Digital eye strain: The impact of blue light on your eyes
Many of us are spending hours looking at screens, whether it's the one at your desk at work or on the one that fits in your hand. From toddlers to adults, we are overly exposed to blue light, which falls within the visible part of the color spectrum and it can penetrate deep into your eyes, eventually leading to vision problems.
Dr. Linnea Robbins-Winters is an optometrist at Eye Care Associates of Michiana. She has practiced for 25 years in Michiana and specializes in breakthrough lens products.
Robbins-Winters regularly screens patients to check how digital devices affect their vision. She said blue light comes directly from those devices and the environment.
"We know that the exposure is happening at a much younger age," Robbins-Winters said. "Naturally you're going to have exposure to blue light, whether you're in a room with florescent lights or whether you're outdoors in natural lighting."
Blue light impact is a newer phenomena, leading to digital eye strain and symptoms like fatigue, dry eyes and sensitivity to glare.
"The eye naturally is not set up to filter blue light well and so we want to do what we can to beef up or strengthen the eye's ability to filter and protect," Robbins-Winters said.
Special lenses offer that protection, relaxing your eyes when you look at screens. They can be put into almost any frame and worn all the time.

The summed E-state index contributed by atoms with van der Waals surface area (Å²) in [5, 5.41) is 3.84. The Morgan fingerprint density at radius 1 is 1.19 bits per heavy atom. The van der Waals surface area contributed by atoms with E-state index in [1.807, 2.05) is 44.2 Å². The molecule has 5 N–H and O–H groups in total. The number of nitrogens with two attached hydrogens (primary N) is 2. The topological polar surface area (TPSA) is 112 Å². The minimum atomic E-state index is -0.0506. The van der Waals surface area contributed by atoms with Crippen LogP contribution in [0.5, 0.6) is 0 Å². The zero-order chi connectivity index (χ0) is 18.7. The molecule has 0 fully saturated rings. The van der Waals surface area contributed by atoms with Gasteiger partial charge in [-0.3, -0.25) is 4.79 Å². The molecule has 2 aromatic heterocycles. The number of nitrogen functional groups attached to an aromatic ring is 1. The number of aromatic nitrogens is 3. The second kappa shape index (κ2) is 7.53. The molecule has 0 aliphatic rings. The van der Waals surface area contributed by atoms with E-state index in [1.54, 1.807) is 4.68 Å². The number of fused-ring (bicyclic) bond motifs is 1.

"A lot of people when they're on the computer too long, they'll look up and their distance vision will be blurry," Robbins-Winters said. "They're like 'Why is this blurry?' and then five minutes later it's cleared up again. It's because they've been focusing so intensely that they've locked up their accommodative mechanism."
Dr. Robbins-Winters suggests that if you do a lot of work on the computer at work to follow the 20-20-20 rule: every 20 minutes, take a 20 second break and focus on something 20 feet away that's not a screen. But, cutting back device time to less than two hours a day is key.
"When someone asks you how many hours a day are you on the computer? Really take time to add that up," Robbin-Winters said. "I think everyone would be surprised."
She recommends you have a conversation with your eye doctor next time you visit to determine what's best for you to protect your eyes. The people who need to be extra careful are those who have a family history of Macular Degeneration.
You can also take daily supplements with 10 mg of Lutein and 2 mg of Zeaxanthin.
For more information on blue light and digital, please go to the Vision Council's website: